Bum-cracks and breast-cleavages somehow attract more attention than a part in one’s hair. There is, after all, nothing part-icularly sexy about a hirsutic divide, in either of the sexes of our species. All three create divisions, but apart from contributing indirectly to the survival of the species, at least as far as the first two are concerned, they have little significance in the overall scheme of things.
Some divisions matter. Frontiers, country-borders, for instance : not to be taken lightly by would-be immigrants, except for citizens within the European Union – at least for the nonce. . . But divisions about religious beliefs can be just as hermetic, and even result sometimes in bloodshed.
“Religion”, etymologically, suggests the creation of bonds, links uniting people. But when such bonds are created among believers of the same doctrine, barriers are often built between them and others who believe in other doctrines or no doctrines at all. All of the three world monotheisms have experienced divisions in both inter-religion conflict and internal schisms and sects, often opposed not only doctrinally but militarily. The 100-Year War between Catholics and Protestants belongs to the past, but the conflict within Islam between Sunnis and Shiites, since its very beginning in the 7th century, belongs to the past, present and the foreseeable future. This internal conflict between Muslims has impacted the rest of the world in a new age of terror.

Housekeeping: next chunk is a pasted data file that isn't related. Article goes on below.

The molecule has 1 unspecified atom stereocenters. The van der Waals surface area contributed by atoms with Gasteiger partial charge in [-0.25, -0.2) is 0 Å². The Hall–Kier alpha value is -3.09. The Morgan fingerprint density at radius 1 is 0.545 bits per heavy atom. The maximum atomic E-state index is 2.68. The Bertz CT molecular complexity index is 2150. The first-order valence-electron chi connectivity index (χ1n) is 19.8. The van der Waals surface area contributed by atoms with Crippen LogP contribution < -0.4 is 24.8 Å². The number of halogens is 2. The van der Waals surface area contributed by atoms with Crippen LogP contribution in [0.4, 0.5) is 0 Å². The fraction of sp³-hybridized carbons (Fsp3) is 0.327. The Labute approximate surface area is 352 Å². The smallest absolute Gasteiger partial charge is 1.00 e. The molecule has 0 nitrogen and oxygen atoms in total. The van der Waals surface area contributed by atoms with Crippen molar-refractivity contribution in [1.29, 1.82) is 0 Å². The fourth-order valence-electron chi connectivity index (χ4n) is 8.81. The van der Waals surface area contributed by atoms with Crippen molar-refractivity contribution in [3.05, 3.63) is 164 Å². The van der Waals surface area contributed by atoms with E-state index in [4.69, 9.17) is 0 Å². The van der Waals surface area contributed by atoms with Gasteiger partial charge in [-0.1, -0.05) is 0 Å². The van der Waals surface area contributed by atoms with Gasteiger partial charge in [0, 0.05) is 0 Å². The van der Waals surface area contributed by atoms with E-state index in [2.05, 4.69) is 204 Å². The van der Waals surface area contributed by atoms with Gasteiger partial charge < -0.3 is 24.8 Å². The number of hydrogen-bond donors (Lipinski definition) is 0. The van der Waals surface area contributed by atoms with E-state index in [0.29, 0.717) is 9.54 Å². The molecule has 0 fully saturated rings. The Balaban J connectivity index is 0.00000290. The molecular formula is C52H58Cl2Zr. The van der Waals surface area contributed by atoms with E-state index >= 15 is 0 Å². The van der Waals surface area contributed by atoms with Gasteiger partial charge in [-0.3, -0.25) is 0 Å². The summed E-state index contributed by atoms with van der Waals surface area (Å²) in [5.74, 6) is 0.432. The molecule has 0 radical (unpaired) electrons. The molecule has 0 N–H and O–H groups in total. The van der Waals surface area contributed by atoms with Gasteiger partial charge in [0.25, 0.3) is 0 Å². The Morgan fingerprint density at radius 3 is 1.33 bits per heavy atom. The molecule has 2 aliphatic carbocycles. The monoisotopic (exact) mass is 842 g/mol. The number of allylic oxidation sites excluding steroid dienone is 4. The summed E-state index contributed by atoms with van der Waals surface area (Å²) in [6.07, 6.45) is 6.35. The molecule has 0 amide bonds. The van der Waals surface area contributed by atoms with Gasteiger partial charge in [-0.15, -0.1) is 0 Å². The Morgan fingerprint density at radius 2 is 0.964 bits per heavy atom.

Reconciliation, atonement, “at – one – ment” have been in the past largely pipe-dreams for a world divided politically, ideologically and religiously. Today rare instances of the destruction of walls and the building of bridges deserve recognition and emulation. Blessed are the peace-makers. Our very survival depends on them.